The 2021 Word Of The Year is…
impressively or overwhelmingly large, luxurious, etc.
The adjective pharaonic, “pertaining to or like a Pharaoh; impressively or overwhelmingly large,” is a derivative of the noun Pharaoh. Pharaoh comes via Late Latin Pharaō (inflectional stem Pharaōn-) from Greek Pharaṓ (inflectional stem Pharaōn-), from Hebrew parʿō, from Egyptian pr–ʿʾ (probably pronounced like the Hebrew parʿō) “great house” (the order is the noun pr-, then the adjective ʿʾ). In Egyptian pr-ʿʾ was not the name of a Pharaoh, but the name of a Pharaoh’s (palatial) residence, very like our own “The White House.” Pharaonic entered English toward the end of the 18th century.
He retired in 2017 to devote himself to new projects, notably raising funds for a somewhat pharaonic museum dedicated to East Africa’s ecology and its status as a birthplace of prehistoric man.
A teapot bunker retails for just shy of $40,000; a more pharaonic model, complete with swimming pool and hot tub, bowling alley, and home theater, goes for $8 million.
a clever, unscrupulous person.
Snollygoster “a clever, unscrupulous person,” is an American slang term that first appears in print in 1845 in Marion County, Indiana. As with many, if not most slang terms, there is no reliable etymology for the word. Some authorities have suggested that snollygoster is a variant of snallygaster, a mythical monster that preys on poultry and children and is supposedly found in Maryland, but the earliest citation for snallygaster is 1940, nearly a century after snollygoster.
But the people will awaken, and all that will be left of the snollygoster will be an unsavory blotch on the history of American politics.
President Reagan has done for succotash what President Truman did for snollygoster: put the spotlight of pitiless publicity on an obscure Americanism.
personification, as of inanimate things.
You can charge a lot for a learned Greek word like prosopopoeia, a term in rhetoric meaning “personification, as of inanimate things; imaging an absent or dead person as speaking or acting.” Prosopoeia is very effective when a master like Demosthenes or Cicero uses it, not so much when it’s badly bungled in a sermon. Prosopoeia comes via Latin prosopopoeia from Greek prosōpoiía “putting speeches in the mouths of characters, dramatization.” Prosōpoiía is composed of the noun prósōpon “face, countenance, person” and the Greek combining form –poiía “making, creating,” a derivative of the verb poieîn “to make” (ultimate source of English poesy and poetry). Prósōpon, literally “opposite the face (of the other),” is composed of the preposition and prefix pros-, pros “toward, in the face of” and the noun ṓps “eye, face, countenance.” Prosopopoeia entered English in the mid-16th century.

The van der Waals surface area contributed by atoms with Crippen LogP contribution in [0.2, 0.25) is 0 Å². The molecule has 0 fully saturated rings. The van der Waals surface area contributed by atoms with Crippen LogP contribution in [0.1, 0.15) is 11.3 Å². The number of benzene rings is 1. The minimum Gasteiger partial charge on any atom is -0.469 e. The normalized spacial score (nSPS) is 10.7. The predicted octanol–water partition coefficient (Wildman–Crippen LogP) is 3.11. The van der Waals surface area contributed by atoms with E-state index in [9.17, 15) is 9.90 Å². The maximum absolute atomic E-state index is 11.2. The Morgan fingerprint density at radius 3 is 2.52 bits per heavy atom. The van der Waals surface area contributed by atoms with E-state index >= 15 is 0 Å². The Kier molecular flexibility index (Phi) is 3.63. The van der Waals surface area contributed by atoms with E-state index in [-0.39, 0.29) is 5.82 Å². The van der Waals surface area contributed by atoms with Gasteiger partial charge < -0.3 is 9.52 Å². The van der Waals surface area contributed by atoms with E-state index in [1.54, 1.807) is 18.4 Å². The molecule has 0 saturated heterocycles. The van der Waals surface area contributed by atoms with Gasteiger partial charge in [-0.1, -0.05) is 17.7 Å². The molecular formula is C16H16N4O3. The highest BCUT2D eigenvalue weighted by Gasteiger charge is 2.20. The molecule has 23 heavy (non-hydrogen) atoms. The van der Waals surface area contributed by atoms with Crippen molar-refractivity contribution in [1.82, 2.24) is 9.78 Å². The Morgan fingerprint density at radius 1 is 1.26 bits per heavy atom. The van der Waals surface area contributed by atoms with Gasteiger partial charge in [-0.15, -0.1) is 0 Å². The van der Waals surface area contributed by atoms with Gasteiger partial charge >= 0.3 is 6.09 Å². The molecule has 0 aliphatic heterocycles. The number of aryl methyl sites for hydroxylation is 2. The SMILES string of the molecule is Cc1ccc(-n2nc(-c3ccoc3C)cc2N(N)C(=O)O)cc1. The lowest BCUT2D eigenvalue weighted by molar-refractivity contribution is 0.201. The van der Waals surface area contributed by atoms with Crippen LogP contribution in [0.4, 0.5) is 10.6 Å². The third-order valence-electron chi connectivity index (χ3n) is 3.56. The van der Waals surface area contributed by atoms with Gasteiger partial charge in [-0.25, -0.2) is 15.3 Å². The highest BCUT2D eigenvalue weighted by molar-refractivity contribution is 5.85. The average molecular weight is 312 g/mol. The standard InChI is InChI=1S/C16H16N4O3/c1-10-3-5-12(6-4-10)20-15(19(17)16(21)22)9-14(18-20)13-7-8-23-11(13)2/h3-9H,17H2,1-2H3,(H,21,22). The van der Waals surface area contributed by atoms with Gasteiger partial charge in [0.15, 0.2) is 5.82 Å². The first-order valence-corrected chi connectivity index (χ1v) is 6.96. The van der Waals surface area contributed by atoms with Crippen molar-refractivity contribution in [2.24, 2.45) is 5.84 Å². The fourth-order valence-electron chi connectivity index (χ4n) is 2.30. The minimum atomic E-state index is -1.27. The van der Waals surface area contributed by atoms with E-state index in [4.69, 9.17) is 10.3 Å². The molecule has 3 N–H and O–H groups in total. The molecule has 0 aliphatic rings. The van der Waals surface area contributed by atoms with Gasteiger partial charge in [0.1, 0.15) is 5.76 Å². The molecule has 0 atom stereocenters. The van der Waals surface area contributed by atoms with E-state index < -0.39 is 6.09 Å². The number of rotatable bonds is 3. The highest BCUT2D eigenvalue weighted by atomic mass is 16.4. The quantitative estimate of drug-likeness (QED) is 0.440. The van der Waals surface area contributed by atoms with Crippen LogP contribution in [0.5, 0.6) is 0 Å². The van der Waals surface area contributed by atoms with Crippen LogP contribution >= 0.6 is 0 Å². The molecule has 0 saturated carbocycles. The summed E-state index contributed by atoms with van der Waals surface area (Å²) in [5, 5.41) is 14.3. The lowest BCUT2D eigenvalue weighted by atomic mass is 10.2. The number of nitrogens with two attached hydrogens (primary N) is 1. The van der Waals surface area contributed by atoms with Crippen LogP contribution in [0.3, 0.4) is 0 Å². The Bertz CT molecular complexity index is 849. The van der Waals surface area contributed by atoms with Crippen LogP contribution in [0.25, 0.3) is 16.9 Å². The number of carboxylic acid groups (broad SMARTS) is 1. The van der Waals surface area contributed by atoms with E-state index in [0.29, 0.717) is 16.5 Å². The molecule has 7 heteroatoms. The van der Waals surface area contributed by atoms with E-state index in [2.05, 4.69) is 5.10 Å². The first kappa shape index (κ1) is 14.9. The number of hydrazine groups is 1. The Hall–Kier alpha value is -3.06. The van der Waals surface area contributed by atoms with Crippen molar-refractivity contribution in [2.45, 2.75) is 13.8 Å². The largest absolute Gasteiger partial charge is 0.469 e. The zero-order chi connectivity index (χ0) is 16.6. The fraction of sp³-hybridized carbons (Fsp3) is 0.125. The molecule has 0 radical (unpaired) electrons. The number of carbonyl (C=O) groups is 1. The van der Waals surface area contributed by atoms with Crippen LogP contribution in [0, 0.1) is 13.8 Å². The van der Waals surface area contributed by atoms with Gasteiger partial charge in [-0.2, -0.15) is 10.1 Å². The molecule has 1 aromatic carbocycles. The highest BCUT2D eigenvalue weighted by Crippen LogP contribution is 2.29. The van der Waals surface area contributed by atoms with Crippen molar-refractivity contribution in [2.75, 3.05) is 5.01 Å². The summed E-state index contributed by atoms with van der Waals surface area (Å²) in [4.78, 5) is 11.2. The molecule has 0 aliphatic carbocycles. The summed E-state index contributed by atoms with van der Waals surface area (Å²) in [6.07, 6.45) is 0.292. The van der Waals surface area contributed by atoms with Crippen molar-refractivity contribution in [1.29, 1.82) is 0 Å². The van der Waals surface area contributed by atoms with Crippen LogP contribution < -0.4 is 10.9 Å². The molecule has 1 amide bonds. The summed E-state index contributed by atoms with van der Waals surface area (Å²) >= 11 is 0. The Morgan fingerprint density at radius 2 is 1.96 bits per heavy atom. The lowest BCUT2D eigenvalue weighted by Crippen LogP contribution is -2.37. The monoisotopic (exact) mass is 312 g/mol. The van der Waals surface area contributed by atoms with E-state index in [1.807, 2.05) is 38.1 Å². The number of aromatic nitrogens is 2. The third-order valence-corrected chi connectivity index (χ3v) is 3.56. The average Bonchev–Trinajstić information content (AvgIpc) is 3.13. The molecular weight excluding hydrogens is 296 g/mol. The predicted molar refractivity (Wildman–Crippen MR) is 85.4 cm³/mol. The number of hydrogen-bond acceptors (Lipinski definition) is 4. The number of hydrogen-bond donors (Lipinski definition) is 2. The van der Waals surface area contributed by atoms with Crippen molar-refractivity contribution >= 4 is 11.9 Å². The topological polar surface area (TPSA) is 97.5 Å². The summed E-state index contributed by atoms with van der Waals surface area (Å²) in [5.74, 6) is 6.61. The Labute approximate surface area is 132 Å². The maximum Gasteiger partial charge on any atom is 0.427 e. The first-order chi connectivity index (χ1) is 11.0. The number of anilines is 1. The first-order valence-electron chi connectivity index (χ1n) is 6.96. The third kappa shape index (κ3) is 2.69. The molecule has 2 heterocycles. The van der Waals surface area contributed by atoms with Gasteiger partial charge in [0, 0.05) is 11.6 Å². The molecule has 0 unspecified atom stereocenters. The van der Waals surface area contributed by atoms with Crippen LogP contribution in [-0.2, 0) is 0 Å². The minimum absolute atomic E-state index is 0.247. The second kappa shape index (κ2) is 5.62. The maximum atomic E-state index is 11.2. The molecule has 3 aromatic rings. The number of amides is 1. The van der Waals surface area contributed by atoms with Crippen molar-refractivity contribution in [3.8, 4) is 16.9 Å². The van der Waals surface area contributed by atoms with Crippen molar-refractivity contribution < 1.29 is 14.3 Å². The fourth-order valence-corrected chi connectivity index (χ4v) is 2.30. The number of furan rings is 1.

Over the 14 lines of the sonnet, the poem moves from making a negative comparison to the Colossus of Rhodes to animating the “new Colossus” with a voice, an instance of what literary critics call personification or, to use the more unwieldy term, prosopopoeia …
Lord Byron’s very numerous comparisons, all admirable, and often under the form of a prosopopoeia, are indicative of the warm imagination which clothed inanimate shapes with the breathing realities of life …